Monday, April 11, 2011

Salt Pond Bay

Salt Pond Beach

Movin on again. I must say this is one of the bays high up on our list of places to be.
5 Park moorings, with no anchoring, so there can never be more than 5 boats. White sand, reef on both sides and middle, diving off Booby Rock and Concordia Eco Village up on the hill with a wonderful restaurant.  Truly Paradise. It was quite a trek up thru the brush along a narrow, hard to find trail to the eco village,

I guess it's this way ?

But with reservations for dinner, they sent a car down to the bay to pick us up and delivered us back. And the food along with the incredible view was amazing.

Eco Village above Salt Pond beach

 In this bay it was a toss up between snorkelling or swimming at the beach, so for 5 days we did both.

 Snorkelling on this reef we saw some fish we had not seen before as well as 3 different kinds of rays and many turtles.

Scrawled Filefish

Blue Head Wrasse

Yellow Tail Damselfish

Spotted Ray
Spotted Eagle Ray
Momma Turtle
Regular ray
sea slug
Swimming with the Turtles
Hawksbill Turtle

We even took the $1.00 bus up over the top of the island into Cruz Bay to see the sites and some shopping. Now that's quite the experience, more like a roller coaster ride, in some spots the bus stopped as there was not enough room for 2 vehicles to pass, blowing its horn as it went around the hairpin turns. I don't think there was a single  stretch of road that was straight for any longer than 500 ft.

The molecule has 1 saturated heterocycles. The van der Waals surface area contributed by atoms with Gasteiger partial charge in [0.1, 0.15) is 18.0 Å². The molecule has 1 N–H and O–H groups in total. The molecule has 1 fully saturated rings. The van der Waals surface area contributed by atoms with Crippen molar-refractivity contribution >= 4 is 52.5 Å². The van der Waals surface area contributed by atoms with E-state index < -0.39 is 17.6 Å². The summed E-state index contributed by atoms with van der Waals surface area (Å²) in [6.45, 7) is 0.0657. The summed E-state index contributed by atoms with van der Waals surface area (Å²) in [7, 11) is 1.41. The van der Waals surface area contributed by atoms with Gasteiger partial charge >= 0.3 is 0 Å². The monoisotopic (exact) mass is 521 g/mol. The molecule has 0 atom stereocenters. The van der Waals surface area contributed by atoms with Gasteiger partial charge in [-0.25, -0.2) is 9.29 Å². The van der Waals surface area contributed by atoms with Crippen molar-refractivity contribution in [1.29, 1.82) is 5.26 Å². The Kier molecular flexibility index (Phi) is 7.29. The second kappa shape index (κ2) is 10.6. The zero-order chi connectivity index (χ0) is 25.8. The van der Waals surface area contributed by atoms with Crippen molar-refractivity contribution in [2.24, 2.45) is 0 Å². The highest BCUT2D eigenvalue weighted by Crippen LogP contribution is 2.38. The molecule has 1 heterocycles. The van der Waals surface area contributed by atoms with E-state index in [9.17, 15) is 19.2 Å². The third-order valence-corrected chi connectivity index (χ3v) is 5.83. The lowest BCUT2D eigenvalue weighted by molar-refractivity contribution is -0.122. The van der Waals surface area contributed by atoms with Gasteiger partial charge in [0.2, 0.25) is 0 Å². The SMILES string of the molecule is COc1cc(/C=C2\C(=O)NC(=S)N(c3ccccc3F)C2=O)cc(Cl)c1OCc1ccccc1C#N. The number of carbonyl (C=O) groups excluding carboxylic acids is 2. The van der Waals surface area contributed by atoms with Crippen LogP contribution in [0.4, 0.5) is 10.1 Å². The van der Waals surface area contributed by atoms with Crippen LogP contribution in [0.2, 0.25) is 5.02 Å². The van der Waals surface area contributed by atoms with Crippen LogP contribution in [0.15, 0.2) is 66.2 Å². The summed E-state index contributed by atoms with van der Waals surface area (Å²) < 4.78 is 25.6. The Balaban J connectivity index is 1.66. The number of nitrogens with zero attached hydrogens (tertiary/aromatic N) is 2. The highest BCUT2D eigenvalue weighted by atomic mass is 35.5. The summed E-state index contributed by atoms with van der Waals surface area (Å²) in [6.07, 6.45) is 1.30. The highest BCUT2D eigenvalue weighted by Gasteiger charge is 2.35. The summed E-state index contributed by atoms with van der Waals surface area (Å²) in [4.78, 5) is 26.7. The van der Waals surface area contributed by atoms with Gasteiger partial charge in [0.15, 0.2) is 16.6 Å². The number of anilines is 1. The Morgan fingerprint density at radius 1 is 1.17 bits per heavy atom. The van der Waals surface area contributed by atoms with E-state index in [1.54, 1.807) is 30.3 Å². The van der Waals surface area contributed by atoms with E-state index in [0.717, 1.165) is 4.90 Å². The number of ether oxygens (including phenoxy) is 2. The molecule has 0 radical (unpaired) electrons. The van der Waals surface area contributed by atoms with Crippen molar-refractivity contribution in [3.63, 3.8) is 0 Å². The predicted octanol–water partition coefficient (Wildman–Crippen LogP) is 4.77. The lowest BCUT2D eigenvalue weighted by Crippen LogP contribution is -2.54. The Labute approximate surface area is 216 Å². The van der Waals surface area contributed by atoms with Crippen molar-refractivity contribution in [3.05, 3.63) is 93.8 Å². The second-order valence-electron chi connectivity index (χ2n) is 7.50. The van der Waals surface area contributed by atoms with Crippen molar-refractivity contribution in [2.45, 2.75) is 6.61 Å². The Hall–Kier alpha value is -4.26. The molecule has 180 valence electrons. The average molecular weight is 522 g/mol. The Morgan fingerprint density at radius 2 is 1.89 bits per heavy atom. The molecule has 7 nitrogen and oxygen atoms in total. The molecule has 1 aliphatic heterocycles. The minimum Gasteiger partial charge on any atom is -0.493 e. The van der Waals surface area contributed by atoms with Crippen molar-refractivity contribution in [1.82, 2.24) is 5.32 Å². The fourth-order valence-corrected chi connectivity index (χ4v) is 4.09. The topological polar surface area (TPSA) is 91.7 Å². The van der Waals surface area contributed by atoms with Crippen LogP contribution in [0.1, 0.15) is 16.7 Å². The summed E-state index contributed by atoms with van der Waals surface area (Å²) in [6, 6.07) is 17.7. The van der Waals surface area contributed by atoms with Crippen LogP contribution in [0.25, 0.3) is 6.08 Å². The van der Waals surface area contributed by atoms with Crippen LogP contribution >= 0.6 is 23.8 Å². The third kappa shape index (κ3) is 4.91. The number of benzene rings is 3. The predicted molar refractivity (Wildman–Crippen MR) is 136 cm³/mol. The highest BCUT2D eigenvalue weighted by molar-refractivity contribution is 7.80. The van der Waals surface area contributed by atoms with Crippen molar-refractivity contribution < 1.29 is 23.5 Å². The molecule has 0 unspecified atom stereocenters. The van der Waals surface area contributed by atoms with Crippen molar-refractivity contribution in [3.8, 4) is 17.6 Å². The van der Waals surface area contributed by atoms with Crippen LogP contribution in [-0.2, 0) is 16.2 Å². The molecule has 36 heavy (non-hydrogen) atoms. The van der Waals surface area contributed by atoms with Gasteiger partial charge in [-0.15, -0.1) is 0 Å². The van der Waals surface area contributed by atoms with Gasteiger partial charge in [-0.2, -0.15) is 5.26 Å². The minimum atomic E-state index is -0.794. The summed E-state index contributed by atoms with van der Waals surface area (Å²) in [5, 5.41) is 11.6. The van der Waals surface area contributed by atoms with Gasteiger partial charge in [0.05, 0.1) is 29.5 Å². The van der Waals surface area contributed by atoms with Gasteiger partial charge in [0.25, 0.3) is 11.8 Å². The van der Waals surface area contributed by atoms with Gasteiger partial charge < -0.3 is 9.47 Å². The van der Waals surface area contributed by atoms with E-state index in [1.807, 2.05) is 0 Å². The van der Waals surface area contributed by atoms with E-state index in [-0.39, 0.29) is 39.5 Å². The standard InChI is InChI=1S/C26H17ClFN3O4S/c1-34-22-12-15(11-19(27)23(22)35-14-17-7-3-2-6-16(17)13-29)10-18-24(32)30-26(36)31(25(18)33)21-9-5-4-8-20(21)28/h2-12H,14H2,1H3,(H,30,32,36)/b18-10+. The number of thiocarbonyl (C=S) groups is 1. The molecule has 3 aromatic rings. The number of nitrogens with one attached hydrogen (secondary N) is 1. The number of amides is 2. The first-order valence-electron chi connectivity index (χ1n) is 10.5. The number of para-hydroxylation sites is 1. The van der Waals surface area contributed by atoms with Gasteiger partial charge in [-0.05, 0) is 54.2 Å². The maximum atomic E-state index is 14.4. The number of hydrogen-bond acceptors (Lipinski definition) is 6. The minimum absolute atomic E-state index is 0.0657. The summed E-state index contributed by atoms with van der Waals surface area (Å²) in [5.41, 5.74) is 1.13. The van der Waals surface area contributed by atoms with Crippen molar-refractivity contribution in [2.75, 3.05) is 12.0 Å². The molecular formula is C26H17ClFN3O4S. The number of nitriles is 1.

Cruz Bay style parking
While sitting watching the sunset in Salt Pond, we hear a guy on the radio asking if anyone has their radio on. Thinking he wanted a radio check Gird answered. Instead he wanted to know if anyone knew the heading for St Martaan. He was currently in Tortola BVI and thought he'd go to St Martaan overnight, but didn't know the way and was looking for directons.  Can you believe there are boaters like that. Take off ino the dark on the open ocean and ask another boater for a heading instead of having charts or gps.
It's very surprising you don't hear about more disasters at sea.

Well all things miust come to an end.... Next stop Coral Harbour for supplies.

Outta Here

 With the wind still howling but the skies clear, the thought of another night at such a rolly anchorage was more than we could bear, so we take off and no sooner do we get out there than the rain starts up again and heavy black clouds roll in. We think Ok we'll tuck into Great Cruz Bay, it's sheltered and close by. In we cruise only to discover it's another one of those overcrowded bays so full full of moorings that a once lovely turquoise bay and white sand beach is now a cesspool packed with boats that everyone lives on full time, but rarely move. We ask ourselves why do the authorities let this happen, kills the bay, drives away tourists and most of these boats are never moved or hauled out, so how safe are the moorings or the boats. After every hurricane, everyone finds out as these boats litter the beach as wrecks that no one ever moves.  

Great Cruz in 2009, Now with 3-4 times the permant private liveaboards packed into the bay
No room at the Inn, so we move on and head for Lamesure Bay, which is part of the National Park, where they do not permit anchoring, but provides mooring balls at $15.00 per night and NO Liveaboards.

Lamesure is a beautiful , clean anchorage and we enjoy a couple of days of snorkelling and swimming and happy hour with a couple of fellow boaters John and Lela aboard  " Yachtsman's Dream"  and Chris and Yoni aboard "Magus"
Going Visiting

Red Hook, USVI

Red Hook Fuel Dock-the specks are moored boats and in 2009 there were only about 1/3 of the # there today